It was during that tour that I came up with a set of three questions that I have used, ever since, when probing doctrinal fault lines inside Christian organizations, both large and small. Here at GetReligion, we call these questions the "tmatt trio." One of them is rather relevant to this week's "Crossroads" podcast (click here to tune that in) and my recent update post on the work of the LGBTQ activists at ChurchClarity.org.

But first, here are the three questions, as stated in an "On Religion" column I wrote about the polling work of the late George Gallup, Jr. It opened with a reference to a speech he gave in 1990.

About that time, I shared a set of three questions with Gallup that I had begun asking, after our previous discussions. The key, he affirmed, was that these were doctrinal, not political, questions. ... The questions:
* Are biblical accounts of the resurrection of Jesus accurate? Did this happen?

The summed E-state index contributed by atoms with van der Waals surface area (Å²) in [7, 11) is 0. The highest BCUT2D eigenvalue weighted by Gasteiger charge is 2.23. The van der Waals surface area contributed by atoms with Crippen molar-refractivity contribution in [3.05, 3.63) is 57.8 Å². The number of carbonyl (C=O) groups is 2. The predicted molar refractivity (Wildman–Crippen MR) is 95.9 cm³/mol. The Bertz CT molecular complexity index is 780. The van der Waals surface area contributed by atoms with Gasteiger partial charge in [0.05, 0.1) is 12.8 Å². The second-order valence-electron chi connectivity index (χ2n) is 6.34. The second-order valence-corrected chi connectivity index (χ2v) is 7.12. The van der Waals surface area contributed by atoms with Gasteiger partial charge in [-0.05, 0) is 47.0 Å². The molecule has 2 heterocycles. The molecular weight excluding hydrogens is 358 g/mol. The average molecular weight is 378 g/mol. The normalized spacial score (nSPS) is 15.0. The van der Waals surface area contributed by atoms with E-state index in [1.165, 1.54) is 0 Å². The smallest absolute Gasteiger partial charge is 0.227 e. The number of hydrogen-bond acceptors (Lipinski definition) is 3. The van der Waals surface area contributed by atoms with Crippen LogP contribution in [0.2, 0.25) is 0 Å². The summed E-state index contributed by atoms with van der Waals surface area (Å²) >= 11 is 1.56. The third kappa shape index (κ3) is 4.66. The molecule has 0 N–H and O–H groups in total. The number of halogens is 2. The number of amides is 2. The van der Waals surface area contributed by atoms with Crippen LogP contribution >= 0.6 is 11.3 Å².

* Is salvation found through Jesus, alone? Was Jesus being literal when he said, "I am the Way, the Truth and the Life. No one comes to the Father except through me."
* Is sex outside of marriage a sin?

It is interesting, sometimes, to observe the lengths to which Christian leaders, academics and others will go to avoid giving clear answers to these questions, even the one focusing on the resurrection. The key is to pay close attention to their answers, seeking insights into where they stand in the vast spectrum -- liberal to orthodox -- of Christian life.

Now, look again at the third question: "Is sex outside of marriage a sin?"

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BBC and Easter: If culture is upstream of politics, might doctrine -- for many -- be upstream of culture?

BBC and Easter: If culture is upstream of politics, might doctrine -- for many -- be upstream of culture?